• “Pinky Madam let out a short, high laugh. I expected such things from her, but not from him - yet he joined in too.” (p. 124, see the entire page)

• “I knew it was a trap, but what could I do? – I answered. They both of them burst into giggles. ‘Say it again Balram.’ They laughed again.” (p. 131)

• Balram starts to think that Ashok isn't as protecting as he thought and he's betraying him

• “If he hadn’t been drunk, he never would have allowed her to treat me like this – I’m sure of that. People were always taking advantage of him. If it were just me and him in that car, nothing bad would ever have happened to either of us.” (p.137)

• “The Honda City … was charging, right at me, as if to plow me over. Behind the wheel I saw Pinky Madam, grinning and howling, while Mr. Ashok, next to her, was smiling. Did I see a wrinkle of worry for my fate on his forehead – did I see his hand reach across and steady the steering wheel so that the car wouldn’t hit me? I like to think so.” (p. 137)

• Balram wants to see only the best side of Ashok, and doesn't want to believe that he would do anything to harm him

• Vitiligo Lips: “Loyal to the last. They don’t make servants like you anymore.” (p. 156) referring to the fact that Balram didn’t tell him about the conflict between Ashok and Pinky Madam

• “I thought he was going to apologize for almost killing me, but he said nothing about it.” (p. 157)

• “Now, I thought I knew Mr. Ashok, sir. But that’s presumption on the part of any servant.” (p. 167)

• “My God, and he a man who was still lawfully married to another woman! I was so furious… “ (p. 177)

• “She was his old lover, you fool – not some pickup!” (p. 178)

• “I looked at Mr. Ashok in the rearview mirror as hard as I could. A whore? That’s for people like me, sir. Are you sure you want this? … But I will defend his honor to my deathbed. They corrupted him.” (p. 185)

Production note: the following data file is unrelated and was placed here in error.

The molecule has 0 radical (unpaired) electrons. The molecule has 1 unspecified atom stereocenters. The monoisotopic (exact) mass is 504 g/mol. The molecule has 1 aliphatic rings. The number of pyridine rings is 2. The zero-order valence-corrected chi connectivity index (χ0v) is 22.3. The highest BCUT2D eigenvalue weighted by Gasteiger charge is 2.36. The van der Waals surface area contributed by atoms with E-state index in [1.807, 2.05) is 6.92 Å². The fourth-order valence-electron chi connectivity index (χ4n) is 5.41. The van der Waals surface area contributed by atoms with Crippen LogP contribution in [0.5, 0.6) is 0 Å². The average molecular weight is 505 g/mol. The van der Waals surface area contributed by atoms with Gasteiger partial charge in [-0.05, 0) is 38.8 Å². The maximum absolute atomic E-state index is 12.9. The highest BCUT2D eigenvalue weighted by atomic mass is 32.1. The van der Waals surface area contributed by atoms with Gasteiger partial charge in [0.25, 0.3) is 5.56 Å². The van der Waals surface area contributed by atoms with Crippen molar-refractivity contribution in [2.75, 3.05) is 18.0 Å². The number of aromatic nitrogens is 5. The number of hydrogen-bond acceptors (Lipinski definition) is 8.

Aravind Adiga's
Lucas Sanz Gorostiaga
Eugenio Catulo
• Balram loses every bit of faith he had left for Ashok, he sees his master at the bottom of the social pyramid

• “Don’t talk about him!” (p. 193)

• Balram's judgement is clouded by the hate against his master's change

• “Over the next two weeks, I did things I am still ashamed to admit. I cheated my employer. I siphoned his petrol; I took his car to a corrupt mechanic who billed him for work that was not necessary; and three times, while driving back to Buckingham B, I picked up a paying customer.” (p. 195 and 196)

• “The strangest thing was that each time I looked at the cash I had made by cheating him, instead of guilt, what did I feel? Rage. The more I stole from him, the more I realized how much he had stolen from me.” (p. 196)

• “I am my own master.” (p. 197)

• Balram already embraces the fact the Ashok is no longer his master

• “Balram, why the hell haven’t you turned the music down? Sometimes these people from the Darkness are so stupid.” (p. 229)

• “And you have never before asked me where I was going when I left the house. What has Ms. Uma done to you?” (p. 235)

• “I really didn’t want to do this – I really didn’t want him to think … that I was that kind of murderer – the one that resorts to blackmailing his own master – but he had left me no option…” (p. 243)
Full transcript